The latest news on the tax resistance front:
- The latest tax strike in South Kivu has come to a negotiated end after four days of talks, with the local government agreeing to the strikers’ demands to rehabilitate transportation infrastructure.
- The annual Global Days of Action on Military Spending included some war tax resistance events, particularly in the United States and in Spain — two places where war tax resistance is better-established as a vital part of antimilitarist action.
- In Biscay, resisters held another food-themed protest at a Treasury building, featuring a cake decorated as Picasso’s Guernica: “No weapons, no bombs, better chocolates, no war!”
- In the United States, that campaign culminated on this year. War tax resisters took action from coast to coast.
- Ruth Benn reflected on tax resistance during the recent Gaza attacks.
- And war tax resister Lindsey Britt spoke up in the Brattleboro Reformer.
- Restaurants in Rosario, Argentina have gone on a tax strike, and were soon joined by gymnasiums. The businesses say they cannot afford taxes while they are under Covid-related restrictions that prevent them from operating at capacity.
- The Philadelphia Tribune reminded readers about war tax refuser Eroseanna “Rose” Robinson.
- There’s a roadblock to the Democrats’ plans to use increased IRS enforcement to bring in more money to pay for their ambitious federal budget:
The fact that under Congressional budgeting rules, increasing the IRS budget counts as an expense, but increases in tax revenue that might be expected as a result don’t offset that expense.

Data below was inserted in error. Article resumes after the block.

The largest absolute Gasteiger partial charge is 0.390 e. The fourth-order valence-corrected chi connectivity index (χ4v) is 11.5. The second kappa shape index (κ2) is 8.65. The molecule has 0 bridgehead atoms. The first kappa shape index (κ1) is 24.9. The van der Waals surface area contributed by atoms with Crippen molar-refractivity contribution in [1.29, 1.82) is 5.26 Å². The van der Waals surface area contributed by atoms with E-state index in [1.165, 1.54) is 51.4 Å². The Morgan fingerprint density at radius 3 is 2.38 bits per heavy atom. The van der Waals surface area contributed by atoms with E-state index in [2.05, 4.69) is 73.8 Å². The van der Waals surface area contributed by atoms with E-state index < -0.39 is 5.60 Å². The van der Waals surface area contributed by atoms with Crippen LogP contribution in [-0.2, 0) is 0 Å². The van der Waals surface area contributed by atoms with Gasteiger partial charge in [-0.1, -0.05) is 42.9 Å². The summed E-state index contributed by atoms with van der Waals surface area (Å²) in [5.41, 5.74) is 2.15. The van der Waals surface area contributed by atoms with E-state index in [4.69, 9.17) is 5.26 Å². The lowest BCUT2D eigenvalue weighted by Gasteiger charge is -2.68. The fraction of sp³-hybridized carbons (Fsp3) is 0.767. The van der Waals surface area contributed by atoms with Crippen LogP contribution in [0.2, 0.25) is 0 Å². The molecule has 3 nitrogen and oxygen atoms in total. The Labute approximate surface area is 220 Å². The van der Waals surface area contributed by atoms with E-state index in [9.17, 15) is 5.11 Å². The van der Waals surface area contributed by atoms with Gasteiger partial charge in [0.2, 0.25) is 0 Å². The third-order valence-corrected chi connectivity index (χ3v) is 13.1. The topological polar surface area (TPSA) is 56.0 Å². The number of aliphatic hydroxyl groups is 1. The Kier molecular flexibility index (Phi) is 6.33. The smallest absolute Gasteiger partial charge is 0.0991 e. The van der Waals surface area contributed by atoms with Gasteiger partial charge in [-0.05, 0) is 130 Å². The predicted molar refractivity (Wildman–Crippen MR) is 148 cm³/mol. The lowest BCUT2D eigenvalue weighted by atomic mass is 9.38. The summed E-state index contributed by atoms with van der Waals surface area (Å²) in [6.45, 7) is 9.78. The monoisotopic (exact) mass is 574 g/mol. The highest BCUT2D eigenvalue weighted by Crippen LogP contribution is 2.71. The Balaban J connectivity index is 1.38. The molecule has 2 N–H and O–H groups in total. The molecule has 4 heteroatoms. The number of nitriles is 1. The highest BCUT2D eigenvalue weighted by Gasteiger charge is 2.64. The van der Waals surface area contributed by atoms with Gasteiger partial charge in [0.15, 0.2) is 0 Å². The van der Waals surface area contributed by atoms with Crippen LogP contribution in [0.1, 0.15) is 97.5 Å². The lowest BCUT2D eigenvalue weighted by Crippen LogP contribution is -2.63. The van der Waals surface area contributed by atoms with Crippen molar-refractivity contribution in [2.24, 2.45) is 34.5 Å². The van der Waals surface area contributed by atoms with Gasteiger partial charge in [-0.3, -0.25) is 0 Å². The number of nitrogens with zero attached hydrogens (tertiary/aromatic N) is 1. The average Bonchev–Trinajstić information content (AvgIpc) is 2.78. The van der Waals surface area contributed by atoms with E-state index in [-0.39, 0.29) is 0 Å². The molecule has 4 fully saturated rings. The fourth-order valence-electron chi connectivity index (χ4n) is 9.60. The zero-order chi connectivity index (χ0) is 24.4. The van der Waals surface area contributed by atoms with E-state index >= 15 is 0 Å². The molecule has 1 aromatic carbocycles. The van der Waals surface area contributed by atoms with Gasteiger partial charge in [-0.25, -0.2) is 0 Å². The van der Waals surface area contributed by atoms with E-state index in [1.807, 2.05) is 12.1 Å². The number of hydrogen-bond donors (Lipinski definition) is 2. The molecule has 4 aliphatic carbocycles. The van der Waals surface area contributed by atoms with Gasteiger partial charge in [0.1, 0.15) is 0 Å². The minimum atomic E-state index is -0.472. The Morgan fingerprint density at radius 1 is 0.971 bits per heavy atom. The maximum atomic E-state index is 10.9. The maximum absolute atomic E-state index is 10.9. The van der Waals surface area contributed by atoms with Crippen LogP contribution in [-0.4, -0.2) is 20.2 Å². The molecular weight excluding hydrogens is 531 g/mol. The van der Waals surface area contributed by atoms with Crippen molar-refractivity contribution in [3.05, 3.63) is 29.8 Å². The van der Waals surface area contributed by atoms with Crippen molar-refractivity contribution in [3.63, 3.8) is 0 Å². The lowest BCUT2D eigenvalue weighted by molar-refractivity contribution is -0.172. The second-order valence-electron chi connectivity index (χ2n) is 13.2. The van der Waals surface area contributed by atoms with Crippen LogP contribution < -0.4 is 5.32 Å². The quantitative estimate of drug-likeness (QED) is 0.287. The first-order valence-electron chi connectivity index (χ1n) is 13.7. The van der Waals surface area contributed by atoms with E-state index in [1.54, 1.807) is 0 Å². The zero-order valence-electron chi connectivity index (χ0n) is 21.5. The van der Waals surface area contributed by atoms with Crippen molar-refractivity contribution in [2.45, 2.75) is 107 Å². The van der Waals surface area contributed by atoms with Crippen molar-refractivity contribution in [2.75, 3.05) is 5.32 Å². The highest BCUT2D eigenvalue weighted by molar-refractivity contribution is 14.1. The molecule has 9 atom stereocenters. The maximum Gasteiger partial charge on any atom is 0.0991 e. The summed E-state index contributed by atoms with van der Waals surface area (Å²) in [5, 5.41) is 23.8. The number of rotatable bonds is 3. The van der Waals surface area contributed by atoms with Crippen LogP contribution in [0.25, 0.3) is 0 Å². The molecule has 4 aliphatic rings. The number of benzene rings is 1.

Which means Congress has to jump through extra hoops to justify that extra spending.
- As part of the proposals, the Biden administration hopes to force banks to report on how much goes into and comes out of their customers’ bank accounts.
- Republicans smell blood in the water, and suspect that beefing up such IRS tax enforcement might not be politically popular. They hope they can exploit anti-tax-snoop sentiment to stymie Democratic spending priorities.
- The IRS expects to lose 52,000 of its 83,000 employees to retirement over . Hiring freezes and budget cuts have aged its workforce. But now they’re going on a hiring spree to try to make up for it.
- NWTRCC held another national (on-line) gathering.
- Human attacks on traffic ticket robots took casualties in Réunion, France, and Germany and in France, the U.K., and Spain in recent weeks.
- Tax resistance is on the agenda in South Africa as taxpayers there are increasingly fed up with government corruption.